The new and unexpected turn for me is the idea that Jesus, this resurrected King, is resurrecting me.  The time implied by ‘resurrecting’ is now. The lyric isn’t “the resurrected king will resurrect me.” Jesus is doing it now. How can this be? I’m not dead, right?  How can I be being resurrected? This is the thought that I keep coming back to: I’m not dead, right? How could I be dead?  And if I’m not dead how could God be resurrecting me?  But something about the song keeps nagging me.  I can’t shake it. I can’t dismiss it as just a catchy tune or a fun song.  I think there’s something more, so at the risk of over-theologizing and proof-texting, let’s take a quick look!

In order for God to be resurrecting me, I would need to be dead or dying. So the first question is: Is it possible for me to be dead and alive? Short answer, no. I can’t be both dead and breathing.  But, I can be ‘dying’, and if we expand our definition of ‘death’ beyond physical death, we can be ‘dead’ [in some way] and breathing. (Sidenote: I never thought I would be surmising how I could be both ‘dead’ and alive…)

If we take Romans 3:23 (“…all have sinned…”) and 6:23 (“For the wages of sin is death…”) then we should expect our death (that is, if we remain in our sin). (Redemption and life everlasting are ours in Christ, but that’s topic for another day).  When do we get paid for our sins? The time is unspecified but if we get paid/are getting paid now then we are ‘dying’, and when we are paid in full ‘death’ will be our paycheck. It’s the long walk that all humanity shares. We in our sin are dying. But Jesus himself also says we should daily take up our cross and follow him (Luke 9:23). This is also the language of death, of Christ’s own death, that we would take up our crosses and die daily. So, it seems that we are dying twofold: We are dying because we sin, and we are dying because we emulate Christ.  But this can’t refer to physical death.  We can’t physically die every day and comeback to life every morning. So what does it mean? How do these pieces fit together?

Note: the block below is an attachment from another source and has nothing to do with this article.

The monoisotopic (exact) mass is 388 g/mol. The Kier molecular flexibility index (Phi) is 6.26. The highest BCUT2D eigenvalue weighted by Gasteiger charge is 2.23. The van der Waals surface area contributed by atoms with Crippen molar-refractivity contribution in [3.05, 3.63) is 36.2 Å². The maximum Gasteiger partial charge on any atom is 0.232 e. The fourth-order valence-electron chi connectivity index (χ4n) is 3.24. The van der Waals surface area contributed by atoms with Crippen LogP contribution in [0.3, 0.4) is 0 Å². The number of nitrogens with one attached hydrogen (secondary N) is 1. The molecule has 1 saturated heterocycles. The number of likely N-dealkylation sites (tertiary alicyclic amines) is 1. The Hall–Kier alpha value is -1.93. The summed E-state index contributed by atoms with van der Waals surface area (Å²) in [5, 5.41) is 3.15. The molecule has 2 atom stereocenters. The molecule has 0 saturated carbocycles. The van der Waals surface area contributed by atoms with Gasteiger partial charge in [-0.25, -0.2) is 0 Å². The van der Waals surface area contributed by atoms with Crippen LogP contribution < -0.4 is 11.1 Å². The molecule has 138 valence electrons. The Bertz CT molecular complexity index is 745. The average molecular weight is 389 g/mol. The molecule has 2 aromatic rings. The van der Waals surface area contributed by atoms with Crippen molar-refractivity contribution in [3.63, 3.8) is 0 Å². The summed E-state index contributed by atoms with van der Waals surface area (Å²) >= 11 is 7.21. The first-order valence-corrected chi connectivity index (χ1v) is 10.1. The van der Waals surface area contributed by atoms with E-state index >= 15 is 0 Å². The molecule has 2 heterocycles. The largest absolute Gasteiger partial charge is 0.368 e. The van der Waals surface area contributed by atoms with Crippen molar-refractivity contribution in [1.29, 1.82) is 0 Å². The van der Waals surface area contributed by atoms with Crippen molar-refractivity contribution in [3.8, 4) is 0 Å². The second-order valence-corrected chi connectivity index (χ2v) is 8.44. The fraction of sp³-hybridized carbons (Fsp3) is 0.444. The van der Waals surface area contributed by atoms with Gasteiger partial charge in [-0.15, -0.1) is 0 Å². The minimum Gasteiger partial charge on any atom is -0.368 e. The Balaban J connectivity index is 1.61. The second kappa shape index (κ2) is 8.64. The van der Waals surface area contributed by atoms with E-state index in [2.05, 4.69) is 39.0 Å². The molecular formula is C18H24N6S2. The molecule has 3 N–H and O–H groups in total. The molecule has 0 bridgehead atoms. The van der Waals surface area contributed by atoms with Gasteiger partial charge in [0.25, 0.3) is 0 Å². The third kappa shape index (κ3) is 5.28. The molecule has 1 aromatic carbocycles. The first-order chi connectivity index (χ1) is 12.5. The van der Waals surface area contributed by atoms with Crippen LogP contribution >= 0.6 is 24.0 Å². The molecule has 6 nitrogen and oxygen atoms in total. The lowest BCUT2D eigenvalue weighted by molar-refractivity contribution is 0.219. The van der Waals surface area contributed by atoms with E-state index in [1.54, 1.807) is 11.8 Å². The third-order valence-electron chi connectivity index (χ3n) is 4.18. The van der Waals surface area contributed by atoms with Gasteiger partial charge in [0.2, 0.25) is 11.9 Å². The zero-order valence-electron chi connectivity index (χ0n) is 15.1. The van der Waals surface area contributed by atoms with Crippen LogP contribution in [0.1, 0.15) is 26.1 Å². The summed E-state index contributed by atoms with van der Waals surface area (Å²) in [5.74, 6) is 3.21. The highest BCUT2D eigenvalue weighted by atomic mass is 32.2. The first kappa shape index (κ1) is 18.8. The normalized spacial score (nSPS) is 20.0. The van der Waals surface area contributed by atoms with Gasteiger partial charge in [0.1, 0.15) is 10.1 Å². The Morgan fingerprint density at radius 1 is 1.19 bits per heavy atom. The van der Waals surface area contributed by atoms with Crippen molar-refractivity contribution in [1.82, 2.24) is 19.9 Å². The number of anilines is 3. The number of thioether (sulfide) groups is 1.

I think that Colossians 3 is helpful here.  In Colossians 3:3, Paul writes “you have died, and your life is hidden with Christ in God.” Let it sink in: You. Have. Died.  He goes onto explain beginning in v5 what this means—We are told to put to death our lust, our immorality, our anger, our impurity, our obscenities, etc, etc. In short, because we have died and our life is with God we are to put away that which is unholy. Our ‘deadness’ is a deadness to unholiness, to impurity, to sin.

As we die to our unholiness, to our fleshly tendencies, it is here, I believe, where we find resurrection. God has made the way of life for us. If we are dying in our sin, so much more are we alive in Christ who saves and redeems us.  God makes known to us the path of life (Psalm 16:11; see also John 6:48).  And as we take up our cross daily, and in our death cast off our impurity, we are made anew—resurrected—daily. We are resurrected to a fullness of joy, to peace, to patience, to love, to kindness, to mercy and grace. We are everyday resurrected into the loving arms of our Savior.  God’s mercies are new every morning.

To me, saying ‘the resurrected King is resurrecting me’ is to say that Jesus makes the way of life for us every single day. It acknowledges that we are sinners in need of salvation from sin and death. It acknowledges that we who believe in Jesus Christ are called to cast off our impurity and strive every day to live holy lives. It cries out that God loves us and every day tirelessly pursues a relationship with us. It is a testament that our God is bigger than death and ‘deadness’—that we are not beyond redemption. (And it foreshadows a time not yet when we are resurrected from our physical deaths into eternal relationship with God.) We are every day experiencing God’s love because we die and live in Jesus Christ.

My thoughts are still budding on this, but I’ll keep thinking on it! I hope you will, too!

-Daniel Debelak